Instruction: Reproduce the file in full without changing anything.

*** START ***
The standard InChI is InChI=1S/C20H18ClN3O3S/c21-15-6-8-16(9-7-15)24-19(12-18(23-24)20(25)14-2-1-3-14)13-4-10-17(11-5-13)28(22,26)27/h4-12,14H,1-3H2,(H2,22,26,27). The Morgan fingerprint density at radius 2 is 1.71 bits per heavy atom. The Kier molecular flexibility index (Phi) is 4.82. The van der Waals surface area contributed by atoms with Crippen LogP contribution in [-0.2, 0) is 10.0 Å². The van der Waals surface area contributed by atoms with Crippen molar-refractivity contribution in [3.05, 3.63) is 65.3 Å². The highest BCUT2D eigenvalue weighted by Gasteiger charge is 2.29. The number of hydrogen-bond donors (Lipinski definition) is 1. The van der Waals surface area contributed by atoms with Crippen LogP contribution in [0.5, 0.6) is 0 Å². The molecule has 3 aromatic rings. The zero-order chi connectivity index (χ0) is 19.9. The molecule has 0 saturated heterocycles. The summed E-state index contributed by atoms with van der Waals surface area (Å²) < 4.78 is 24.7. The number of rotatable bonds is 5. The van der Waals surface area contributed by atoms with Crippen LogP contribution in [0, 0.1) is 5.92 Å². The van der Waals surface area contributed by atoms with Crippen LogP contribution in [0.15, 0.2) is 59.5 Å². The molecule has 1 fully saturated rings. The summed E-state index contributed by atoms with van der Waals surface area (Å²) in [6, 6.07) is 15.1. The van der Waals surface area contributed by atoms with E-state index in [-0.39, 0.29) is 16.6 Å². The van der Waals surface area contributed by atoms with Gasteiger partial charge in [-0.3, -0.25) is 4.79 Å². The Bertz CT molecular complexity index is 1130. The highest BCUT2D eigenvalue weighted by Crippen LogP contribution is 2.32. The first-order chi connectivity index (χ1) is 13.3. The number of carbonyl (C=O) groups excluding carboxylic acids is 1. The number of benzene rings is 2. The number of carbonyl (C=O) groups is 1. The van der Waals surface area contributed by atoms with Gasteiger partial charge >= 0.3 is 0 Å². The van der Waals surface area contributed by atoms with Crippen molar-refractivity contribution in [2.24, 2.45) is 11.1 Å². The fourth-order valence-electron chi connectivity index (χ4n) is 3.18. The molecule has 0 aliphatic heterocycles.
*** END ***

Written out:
The standard InChI is InChI=1S/C20H18ClN3O3S/c21-15-6-8-16(9-7-15)24-19(12-18(23-24)20(25)14-2-1-3-14)13-4-10-17(11-5-13)28(22,26)27/h4-12,14H,1-3H2,(H2,22,26,27). The Morgan fingerprint density at radius 2 is 1.71 bits per heavy atom. The Kier molecular flexibility index (Phi) is 4.82. The van der Waals surface area contributed by atoms with Crippen LogP contribution in [-0.2, 0) is 10.0 Å². The van der Waals surface area contributed by atoms with Crippen molar-refractivity contribution in [3.05, 3.63) is 65.3 Å². The highest BCUT2D eigenvalue weighted by Gasteiger charge is 2.29. The number of hydrogen-bond donors (Lipinski definition) is 1. The van der Waals surface area contributed by atoms with Crippen LogP contribution in [0.5, 0.6) is 0 Å². The molecule has 3 aromatic rings. The zero-order chi connectivity index (χ0) is 19.9. The molecule has 0 saturated heterocycles. The summed E-state index contributed by atoms with van der Waals surface area (Å²) < 4.78 is 24.7. The number of rotatable bonds is 5. The van der Waals surface area contributed by atoms with Crippen LogP contribution in [0, 0.1) is 5.92 Å². The van der Waals surface area contributed by atoms with Crippen LogP contribution in [0.15, 0.2) is 59.5 Å². The molecule has 1 fully saturated rings. The summed E-state index contributed by atoms with van der Waals surface area (Å²) in [6, 6.07) is 15.1. The van der Waals surface area contributed by atoms with E-state index in [-0.39, 0.29) is 16.6 Å². The van der Waals surface area contributed by atoms with Gasteiger partial charge in [-0.3, -0.25) is 4.79 Å². The Bertz CT molecular complexity index is 1130. The highest BCUT2D eigenvalue weighted by Crippen LogP contribution is 2.32. The first-order chi connectivity index (χ1) is 13.3. The number of carbonyl (C=O) groups excluding carboxylic acids is 1. The number of benzene rings is 2. The number of carbonyl (C=O) groups is 1. The van der Waals surface area contributed by atoms with Gasteiger partial charge >= 0.3 is 0 Å². The van der Waals surface area contributed by atoms with Crippen molar-refractivity contribution in [2.24, 2.45) is 11.1 Å². The fourth-order valence-electron chi connectivity index (χ4n) is 3.18. The molecule has 0 aliphatic heterocycles.